Dikaiarchia

Strabo, Geography 5.4.6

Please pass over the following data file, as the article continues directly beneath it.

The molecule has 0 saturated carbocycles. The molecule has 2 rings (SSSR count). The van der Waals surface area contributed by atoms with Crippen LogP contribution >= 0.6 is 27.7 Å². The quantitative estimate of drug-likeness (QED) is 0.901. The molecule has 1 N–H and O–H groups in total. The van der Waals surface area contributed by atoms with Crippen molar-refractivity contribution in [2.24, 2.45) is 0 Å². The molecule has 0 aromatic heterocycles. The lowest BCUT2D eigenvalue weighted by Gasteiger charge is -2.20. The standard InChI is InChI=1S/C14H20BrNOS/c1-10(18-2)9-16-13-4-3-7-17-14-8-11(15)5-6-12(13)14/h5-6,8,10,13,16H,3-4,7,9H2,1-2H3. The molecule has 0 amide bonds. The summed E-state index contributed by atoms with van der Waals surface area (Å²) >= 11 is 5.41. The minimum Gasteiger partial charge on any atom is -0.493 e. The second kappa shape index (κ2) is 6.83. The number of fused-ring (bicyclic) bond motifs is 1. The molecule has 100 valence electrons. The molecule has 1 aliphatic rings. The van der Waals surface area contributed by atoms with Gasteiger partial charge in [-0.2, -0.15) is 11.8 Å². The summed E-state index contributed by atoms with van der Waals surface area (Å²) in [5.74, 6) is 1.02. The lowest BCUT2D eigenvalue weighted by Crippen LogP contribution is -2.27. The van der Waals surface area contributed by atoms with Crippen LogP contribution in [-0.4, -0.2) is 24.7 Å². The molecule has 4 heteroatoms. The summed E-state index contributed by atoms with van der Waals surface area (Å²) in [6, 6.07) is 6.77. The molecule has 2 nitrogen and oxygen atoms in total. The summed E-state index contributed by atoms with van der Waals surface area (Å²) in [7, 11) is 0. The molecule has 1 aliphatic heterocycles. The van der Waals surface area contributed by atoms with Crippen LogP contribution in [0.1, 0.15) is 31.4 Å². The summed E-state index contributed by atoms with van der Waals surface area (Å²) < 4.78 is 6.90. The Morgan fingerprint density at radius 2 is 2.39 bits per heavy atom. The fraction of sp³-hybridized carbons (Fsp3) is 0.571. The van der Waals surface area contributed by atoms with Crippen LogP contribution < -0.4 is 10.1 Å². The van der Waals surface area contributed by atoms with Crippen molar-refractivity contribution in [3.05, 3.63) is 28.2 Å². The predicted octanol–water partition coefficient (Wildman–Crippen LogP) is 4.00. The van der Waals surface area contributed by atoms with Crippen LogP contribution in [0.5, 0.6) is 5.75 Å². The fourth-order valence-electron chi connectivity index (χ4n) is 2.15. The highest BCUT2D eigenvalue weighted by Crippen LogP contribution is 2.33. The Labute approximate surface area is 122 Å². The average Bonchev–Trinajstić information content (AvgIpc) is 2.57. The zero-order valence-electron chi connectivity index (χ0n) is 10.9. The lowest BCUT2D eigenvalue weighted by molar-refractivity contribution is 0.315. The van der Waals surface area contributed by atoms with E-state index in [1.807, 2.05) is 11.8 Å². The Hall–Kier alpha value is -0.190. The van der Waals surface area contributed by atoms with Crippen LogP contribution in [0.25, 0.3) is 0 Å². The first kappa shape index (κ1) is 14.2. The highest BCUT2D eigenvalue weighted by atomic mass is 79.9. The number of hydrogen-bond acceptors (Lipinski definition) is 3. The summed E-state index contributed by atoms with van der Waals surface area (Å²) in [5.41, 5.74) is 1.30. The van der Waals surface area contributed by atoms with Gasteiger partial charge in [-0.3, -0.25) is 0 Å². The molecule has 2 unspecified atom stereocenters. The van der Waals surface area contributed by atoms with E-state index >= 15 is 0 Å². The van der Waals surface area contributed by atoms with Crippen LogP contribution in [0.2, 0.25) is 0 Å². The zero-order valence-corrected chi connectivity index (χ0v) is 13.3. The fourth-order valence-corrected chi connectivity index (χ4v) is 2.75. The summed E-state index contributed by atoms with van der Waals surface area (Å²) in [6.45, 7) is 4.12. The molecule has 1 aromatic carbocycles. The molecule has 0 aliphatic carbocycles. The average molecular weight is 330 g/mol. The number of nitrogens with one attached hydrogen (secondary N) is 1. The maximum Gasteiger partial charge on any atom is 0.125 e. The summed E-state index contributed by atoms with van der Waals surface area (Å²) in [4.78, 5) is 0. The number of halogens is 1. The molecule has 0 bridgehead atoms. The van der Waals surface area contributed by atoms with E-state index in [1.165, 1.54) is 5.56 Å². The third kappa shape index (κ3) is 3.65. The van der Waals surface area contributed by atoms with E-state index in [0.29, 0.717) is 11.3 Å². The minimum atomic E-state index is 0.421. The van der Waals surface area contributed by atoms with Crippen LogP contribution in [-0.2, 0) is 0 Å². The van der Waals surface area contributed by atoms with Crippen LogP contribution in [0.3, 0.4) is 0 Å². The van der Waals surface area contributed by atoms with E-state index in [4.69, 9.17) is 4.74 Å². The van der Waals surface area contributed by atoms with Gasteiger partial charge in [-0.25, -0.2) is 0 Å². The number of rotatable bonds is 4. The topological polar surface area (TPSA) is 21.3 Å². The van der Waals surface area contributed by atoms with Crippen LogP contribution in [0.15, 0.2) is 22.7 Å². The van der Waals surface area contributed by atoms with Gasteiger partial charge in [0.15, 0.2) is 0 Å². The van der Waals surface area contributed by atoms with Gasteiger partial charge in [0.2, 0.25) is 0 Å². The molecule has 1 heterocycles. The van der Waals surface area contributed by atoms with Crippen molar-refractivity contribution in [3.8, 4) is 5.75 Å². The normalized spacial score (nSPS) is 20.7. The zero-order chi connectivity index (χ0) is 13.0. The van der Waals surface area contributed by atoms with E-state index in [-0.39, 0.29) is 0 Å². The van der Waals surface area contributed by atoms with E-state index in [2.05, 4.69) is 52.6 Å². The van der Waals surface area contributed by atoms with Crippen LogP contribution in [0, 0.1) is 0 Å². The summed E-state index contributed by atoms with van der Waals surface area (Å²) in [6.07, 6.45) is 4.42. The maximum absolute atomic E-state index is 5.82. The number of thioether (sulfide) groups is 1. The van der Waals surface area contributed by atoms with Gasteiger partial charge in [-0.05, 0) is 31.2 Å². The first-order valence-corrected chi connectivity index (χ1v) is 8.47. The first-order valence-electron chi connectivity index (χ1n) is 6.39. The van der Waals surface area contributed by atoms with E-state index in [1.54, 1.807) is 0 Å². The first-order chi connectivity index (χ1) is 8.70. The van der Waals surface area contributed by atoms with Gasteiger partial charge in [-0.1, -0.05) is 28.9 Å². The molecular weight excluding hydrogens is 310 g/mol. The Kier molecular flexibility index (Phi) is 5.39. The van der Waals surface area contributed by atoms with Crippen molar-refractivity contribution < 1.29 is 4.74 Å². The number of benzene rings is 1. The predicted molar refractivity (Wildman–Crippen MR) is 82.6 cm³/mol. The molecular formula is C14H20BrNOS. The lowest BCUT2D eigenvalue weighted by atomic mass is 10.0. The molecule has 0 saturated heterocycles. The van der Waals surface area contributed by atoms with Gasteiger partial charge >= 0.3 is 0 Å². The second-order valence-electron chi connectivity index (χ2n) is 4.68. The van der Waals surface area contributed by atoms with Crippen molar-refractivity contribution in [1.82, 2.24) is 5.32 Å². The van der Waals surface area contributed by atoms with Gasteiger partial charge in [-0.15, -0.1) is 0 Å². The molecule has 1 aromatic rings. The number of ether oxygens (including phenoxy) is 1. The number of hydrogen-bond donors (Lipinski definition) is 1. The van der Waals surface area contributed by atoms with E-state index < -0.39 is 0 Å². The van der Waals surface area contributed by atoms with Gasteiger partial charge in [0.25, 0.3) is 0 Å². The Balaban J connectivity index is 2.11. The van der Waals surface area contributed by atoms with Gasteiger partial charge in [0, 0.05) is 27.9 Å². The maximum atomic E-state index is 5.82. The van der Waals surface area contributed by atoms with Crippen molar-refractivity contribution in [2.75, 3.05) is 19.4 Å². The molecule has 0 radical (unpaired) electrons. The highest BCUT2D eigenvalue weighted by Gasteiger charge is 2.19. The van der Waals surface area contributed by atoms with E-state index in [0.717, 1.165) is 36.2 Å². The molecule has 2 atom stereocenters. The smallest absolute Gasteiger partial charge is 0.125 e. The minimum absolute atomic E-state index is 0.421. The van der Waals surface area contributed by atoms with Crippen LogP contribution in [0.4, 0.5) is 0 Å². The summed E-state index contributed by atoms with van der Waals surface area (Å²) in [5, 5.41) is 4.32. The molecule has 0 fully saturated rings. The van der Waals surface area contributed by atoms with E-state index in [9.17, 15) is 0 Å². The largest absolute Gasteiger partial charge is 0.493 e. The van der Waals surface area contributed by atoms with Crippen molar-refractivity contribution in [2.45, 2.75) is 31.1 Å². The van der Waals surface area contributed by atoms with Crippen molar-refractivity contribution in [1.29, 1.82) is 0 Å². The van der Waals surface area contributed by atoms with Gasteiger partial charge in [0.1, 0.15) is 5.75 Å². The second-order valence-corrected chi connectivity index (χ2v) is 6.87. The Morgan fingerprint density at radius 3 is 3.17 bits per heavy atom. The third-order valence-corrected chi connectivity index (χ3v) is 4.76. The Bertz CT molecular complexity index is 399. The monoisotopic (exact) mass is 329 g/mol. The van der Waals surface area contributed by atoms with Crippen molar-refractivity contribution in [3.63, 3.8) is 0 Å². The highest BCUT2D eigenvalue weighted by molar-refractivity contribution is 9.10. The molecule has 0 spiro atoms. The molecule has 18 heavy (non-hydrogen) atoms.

Gulf Lucrinus broadens out as far as Baiae; and it is shut off from the outer sea by a mound eight stadia in length and broad as a wagon-road. This mound is said to have been brought to completion by Heracles, when he was driving the cattle of Geryon. But since it admitted the waves over its surface in times of storm, so that it could not easily be traversed on foot, Agrippa built it up higher. The gulf affords entrance to light boats only; and, though useless as a place to moor boats, it affords most abundant catches of oysters. And some say that this gulf itself is Lake Acherusia, while Artemidorus says that Gulf Avernus itself is that lake. But Baiae is said to be named after one of the companions of Odysseus, Baius; and also Misenum. Next in order come the headlands that are in the neighbourhood of Dicaearchia, and then the city itself. In earlier times it was only a port-town of the Cumaeans, situated on the brow of a hill, but at the time of Hannibal’s expedition the Romans settled a colony there, and changed its name to Puteoli from the wells328 there — though some say that it was from the foul smell of the waters, since the whole district, as far as Baiae and Cumae, has a foul smell, because it is full of sulphur and fire and hot waters. And some believe that it is for this reason that the Cumaean country was called “Phlegra,” and that it is the wounds of the fallen giants, inflicted by the thunderbolts, that pour forth those streams of fire and water. And the city has become a very great emporium, since it has havens that have been made by the hand of man — a thing made possible by the natural qualities of the sand, for it is in proper proportion to the lime, and takes a firm set and solidity. And therefore, by mixing the sand-ash with the lime, they can run jetties out into the sea and thus make the wide-open shores curve into the form of bays, so that the greatest merchant-ships can moor therein with safety. Immediately above the city lies the Forum of Hephaestus, a plain shut in all round by exceedingly hot ridges, which in numerous places have fumaroles that are like chimneys and that have a rather noisome smell; and the plain is full of drifted sulphur.

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